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Court May Monitor Tree-Clearing Issue Even Though It Is Not A Part Of The Lawsuit
By Tina Traster
The judge presiding over the case of a Valley Cottage resident who built an addition without a permit has vowed to monitor the outcome of a proposed global settlement between the homeowner and the Town of Clarkstown even though some aspects of the pending agreement are beyond the lawsuit filed in Town Court.
Town Deputy Attorney Paul Schofield, and Donald Feerick, the attorney who is representing homeowner Edward Teitel agreed in court on Tuesday to submit the global settlement on or before Aug. 24th, when the case will be heard again by Town Justice Scott Ugell.
“The court will keep this case open until there is a signed agreement,” said Ugell. “But it won’t be concluded until all the steps are taken. We are leaving nothing to chance.”
The parties say they are close to a settlement on issues related to land disturbance and storm water management and efforts to obtain a “certificate of occupancy” for the second floor that was built without a permit for Teitel’s home at 20 Old Stone Road atop of West Hook Mountain.
The town’s suit, filed January 22, says the defendant failed to comply with erosion and sediment control measures. The suit also says the defendant did not submit a site plan, erosion plan, or survey. On Nov. 16th, 2020, the town issued a Stop Work Order and Notice of Violation under provisions of the town’s Stormwater Management code. The order called for the property owner to maintain, repair, and install silt fences, issue a site plan, and submit a survey.
What remains unresolved – and is not addressed in the town’s lawsuit — is how the homeowner will remediate or replace a swath of trees removed from both his property and town-owned parkland. In March, the Clarkstown Police Department opened an investigation as to the allegation of removal of trees on Town property. Town Attorney Leslie Kahn would not comment on the investigation, but said the town is still awaiting the results.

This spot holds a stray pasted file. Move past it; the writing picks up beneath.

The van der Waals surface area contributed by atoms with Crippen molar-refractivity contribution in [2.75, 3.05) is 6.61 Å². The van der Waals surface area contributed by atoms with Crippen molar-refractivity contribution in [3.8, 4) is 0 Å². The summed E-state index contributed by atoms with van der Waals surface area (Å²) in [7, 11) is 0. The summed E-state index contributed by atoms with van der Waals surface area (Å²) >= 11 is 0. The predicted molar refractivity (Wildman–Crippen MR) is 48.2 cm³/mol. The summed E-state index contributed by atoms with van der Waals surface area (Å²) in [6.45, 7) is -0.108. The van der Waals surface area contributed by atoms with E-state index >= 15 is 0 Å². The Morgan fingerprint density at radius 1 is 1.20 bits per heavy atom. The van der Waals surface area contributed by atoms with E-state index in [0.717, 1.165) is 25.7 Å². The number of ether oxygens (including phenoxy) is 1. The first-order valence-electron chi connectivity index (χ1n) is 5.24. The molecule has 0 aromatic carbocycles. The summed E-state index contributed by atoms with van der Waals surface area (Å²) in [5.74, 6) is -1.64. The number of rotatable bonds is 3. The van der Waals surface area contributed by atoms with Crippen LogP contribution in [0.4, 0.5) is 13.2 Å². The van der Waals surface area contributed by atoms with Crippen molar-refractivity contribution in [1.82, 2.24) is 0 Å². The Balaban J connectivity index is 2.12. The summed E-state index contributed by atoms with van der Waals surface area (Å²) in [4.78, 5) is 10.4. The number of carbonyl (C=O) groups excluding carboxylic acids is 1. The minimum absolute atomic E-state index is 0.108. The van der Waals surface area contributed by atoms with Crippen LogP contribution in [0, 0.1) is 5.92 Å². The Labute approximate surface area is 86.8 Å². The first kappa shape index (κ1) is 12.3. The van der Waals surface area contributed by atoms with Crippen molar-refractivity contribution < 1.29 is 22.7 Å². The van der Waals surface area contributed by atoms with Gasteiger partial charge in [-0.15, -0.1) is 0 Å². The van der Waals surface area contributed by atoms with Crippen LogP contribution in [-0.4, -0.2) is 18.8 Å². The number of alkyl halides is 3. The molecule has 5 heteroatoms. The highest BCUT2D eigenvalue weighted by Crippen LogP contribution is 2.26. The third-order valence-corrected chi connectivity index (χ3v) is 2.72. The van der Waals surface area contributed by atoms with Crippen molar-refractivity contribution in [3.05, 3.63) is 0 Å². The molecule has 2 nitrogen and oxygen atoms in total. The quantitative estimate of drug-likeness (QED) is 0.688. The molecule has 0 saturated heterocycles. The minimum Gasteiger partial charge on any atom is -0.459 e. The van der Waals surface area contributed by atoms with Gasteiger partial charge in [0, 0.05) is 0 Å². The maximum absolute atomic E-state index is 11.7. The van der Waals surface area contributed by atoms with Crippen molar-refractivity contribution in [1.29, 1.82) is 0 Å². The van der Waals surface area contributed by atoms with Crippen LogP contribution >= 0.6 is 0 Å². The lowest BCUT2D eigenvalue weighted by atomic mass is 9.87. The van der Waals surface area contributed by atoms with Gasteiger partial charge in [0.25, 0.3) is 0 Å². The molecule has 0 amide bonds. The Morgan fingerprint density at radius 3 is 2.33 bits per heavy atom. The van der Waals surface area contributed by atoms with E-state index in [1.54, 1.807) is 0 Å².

Ugell balked when Feerick asked for a third adjournment in the case, indicating frustration with an ongoing lack of resolution between the town and the defendant that stretches back to the first hearing in April.
“We’ve exchanged proposals and there is an opportunity for a conclusion,” said Feerick, who pointed out he is negotiating with the town on issues that are both before the court and those that are “beyond its jurisdiction.”
“All the documents have been reviewed and accepted except one open item, a railing on the premise, in order for the (certificate of occupancy) to be resolved,” Feerick added.
Feerick told the court his client has hired an arborist and a landscape architect to address the tree remediation. The attorney said, “we take the opposite position to the town” but added his client is “finalizing a mutual agreement and is working toward a solution.” Town deputy attorney Schofield confirmed the town is close to a settlement.
The issue was originally brought to light by Clarkstown resident Marvin Baum and a growing group of activists who claimed the homeowner had removed more than 100 trees from land on West Hook Mountain. The land was purchased under the Town’s Open Space Initiative. Funds from the town’s $22 million open space bond in 2003 were used to purchase the $1.7 million property. Clarkstown voters passed the referendum in November 2000 for the acquisition of open space. The West Hook Mountain property was cited as one of the driving forces behind the open space bond referendum.
The Town of Clarkstown code states it has a vital interest in the planting and preservation of trees. Trees stabilize the soil on slopes, thereby preventing erosion, siltation, and flooding. They control water pollution, purify the air by generating oxygen, mitigate noise and reduce energy consumption by providing shade. The code states that destruction and removal of trees causes increased costs to the town for remediating drainage control, impairing the value of both improved and unimproved property.
Clarktown town code imposes a minimum fine of $500 and up to of $1,500 and/or community service in the amount of 30 days for violation of the town’s tree ordinance. The town can also force the violator to remediate damage by replacing the trees. Each tree is a separate offense under the code.